It was as if God withdrew the mountain for the night into the sky, leaving the watcher on that great ledge-laden ship which is the very summit, plunging on over dark billows with the winds of space singing wild songs in the rigging. Beneath is the blue-black sea of tumultuous mountain waves that ride out from beneath the prow and on into the weltering spindrift haze of distance where sea and sky are one. In the full night the winds increase and find a harp-string or a throat in every projection of the pinnacle ledges whence to voice their lone chanteys of illimitable space. It is the same world-old song that finds responsive echoes in man's very being but for which he can never find words, the chantey of the night winds that every sailor has heard from the fore-top as the ship plunges on in the darkness when only the dim stars mark the compass points and the very ship itself is merged far below in the murk of chaos returned. What the night may be during a storm on this main-top of the great mountain ship only those who have there endured it may tell; my nights there were like the days, fairy gifts out of a Pandora's box that often holds far other things beneath its lid.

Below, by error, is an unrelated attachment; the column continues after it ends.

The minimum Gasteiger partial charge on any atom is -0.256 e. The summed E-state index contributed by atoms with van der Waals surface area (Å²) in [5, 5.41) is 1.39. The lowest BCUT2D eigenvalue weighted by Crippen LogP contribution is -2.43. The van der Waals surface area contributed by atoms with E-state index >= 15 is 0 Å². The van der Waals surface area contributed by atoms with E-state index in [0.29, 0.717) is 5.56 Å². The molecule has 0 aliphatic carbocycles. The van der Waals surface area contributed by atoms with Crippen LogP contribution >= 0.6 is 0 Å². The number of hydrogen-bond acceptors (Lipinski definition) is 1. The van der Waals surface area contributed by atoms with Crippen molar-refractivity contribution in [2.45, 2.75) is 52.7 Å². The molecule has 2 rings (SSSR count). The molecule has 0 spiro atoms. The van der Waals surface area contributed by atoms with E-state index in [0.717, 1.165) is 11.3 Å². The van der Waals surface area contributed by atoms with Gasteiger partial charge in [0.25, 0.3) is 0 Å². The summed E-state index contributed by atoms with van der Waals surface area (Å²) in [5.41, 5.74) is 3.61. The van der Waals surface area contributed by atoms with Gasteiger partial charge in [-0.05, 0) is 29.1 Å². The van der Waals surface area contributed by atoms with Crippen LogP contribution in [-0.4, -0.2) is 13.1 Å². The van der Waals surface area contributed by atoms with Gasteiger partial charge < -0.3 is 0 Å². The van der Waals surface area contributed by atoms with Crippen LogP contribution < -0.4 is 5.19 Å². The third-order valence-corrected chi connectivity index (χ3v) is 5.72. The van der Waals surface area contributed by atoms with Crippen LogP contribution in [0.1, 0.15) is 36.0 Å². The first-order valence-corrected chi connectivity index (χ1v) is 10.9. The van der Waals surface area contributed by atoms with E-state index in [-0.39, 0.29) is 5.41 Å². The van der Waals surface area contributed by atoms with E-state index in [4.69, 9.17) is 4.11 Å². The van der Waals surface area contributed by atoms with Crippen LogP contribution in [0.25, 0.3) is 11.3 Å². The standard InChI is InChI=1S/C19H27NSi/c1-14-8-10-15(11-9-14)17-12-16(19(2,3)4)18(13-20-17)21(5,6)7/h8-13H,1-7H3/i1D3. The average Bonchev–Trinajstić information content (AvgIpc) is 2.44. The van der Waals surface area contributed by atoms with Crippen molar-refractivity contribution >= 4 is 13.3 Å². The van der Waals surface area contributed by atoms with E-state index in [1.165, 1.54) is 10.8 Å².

"Dawn on the mornings of those days was born out of the sky above the summit,
as if the fading stars left some of their shine behind them"